Radiohead’s first American show in four years was terrifying. Throughout the band’s two hours and 15 minutes on stage at New York’s Madison Square Garden on Tuesday, my mind fixated on violence, death, and the end of the world, which means it was a very good Radiohead concert.
The set began with a version of "Burn the Witch" shorn of the dazzling string arrangement it has on this year’s A Moon Shaped Pool, and of any trace of cuteness once created by its disturbing/winsome stop-motion music video. Rather than orchestral pop, the band played the song as lean, furious rock while bathed in red light. It’s long been agreed that “Burn the Witch” is about paranoia pushing civilization to savagery, but the message seemed particularly urgent with this arrangement and, perhaps, in this context. After the Bataclan attack, after Orlando, after Nice, attending a sold-out concert—or any packed entertainment gathering—means knowing exactly what, in Yorke’s words, a “low-flying panic attack” feels like. It means realizing that when he sings “abandon all reason / avoid all eye contact / do not react / shoot the messenger,” he’s giving voice to a primal and dangerous impulse that’s at issue in this election, an impulse that has fascinated Radiohead for decades.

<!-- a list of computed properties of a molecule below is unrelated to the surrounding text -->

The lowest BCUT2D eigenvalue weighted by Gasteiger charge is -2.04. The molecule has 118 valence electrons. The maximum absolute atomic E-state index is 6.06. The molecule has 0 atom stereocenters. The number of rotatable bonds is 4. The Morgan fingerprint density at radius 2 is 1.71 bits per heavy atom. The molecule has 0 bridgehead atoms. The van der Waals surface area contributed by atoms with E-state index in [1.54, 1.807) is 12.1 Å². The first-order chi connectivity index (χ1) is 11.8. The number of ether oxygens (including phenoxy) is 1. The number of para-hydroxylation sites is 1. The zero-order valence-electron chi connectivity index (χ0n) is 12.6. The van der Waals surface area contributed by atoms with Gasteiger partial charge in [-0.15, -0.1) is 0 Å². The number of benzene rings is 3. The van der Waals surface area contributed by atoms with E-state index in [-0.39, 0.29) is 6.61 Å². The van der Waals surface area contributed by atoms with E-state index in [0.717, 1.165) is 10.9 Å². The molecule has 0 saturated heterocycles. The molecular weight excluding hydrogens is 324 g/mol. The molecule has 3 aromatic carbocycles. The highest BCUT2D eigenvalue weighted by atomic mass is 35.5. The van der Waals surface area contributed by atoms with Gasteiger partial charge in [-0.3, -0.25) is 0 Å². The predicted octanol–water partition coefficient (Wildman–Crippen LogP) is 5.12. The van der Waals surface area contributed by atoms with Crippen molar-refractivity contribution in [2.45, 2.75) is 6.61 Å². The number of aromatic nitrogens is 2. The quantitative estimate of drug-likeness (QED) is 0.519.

Previous Radiohead tours have featured forests of LED columns, or glowing shards hanging like chandeliers. But last night’s visuals consisted of a relatively simple, symmetrical array of lights and screens above and behind the band. Sometimes, they strobed in chaotic or gorgeous patterns. But between songs, the house lights would go up on stage as the band members traded instruments, breaking whatever spell the previous tune had cast. The muted visuals and discrete borders between performances had an intensifying effect on the music itself. We were being asked to consider Radiohead’s work on its own terms, not through the lens of arena spectacle.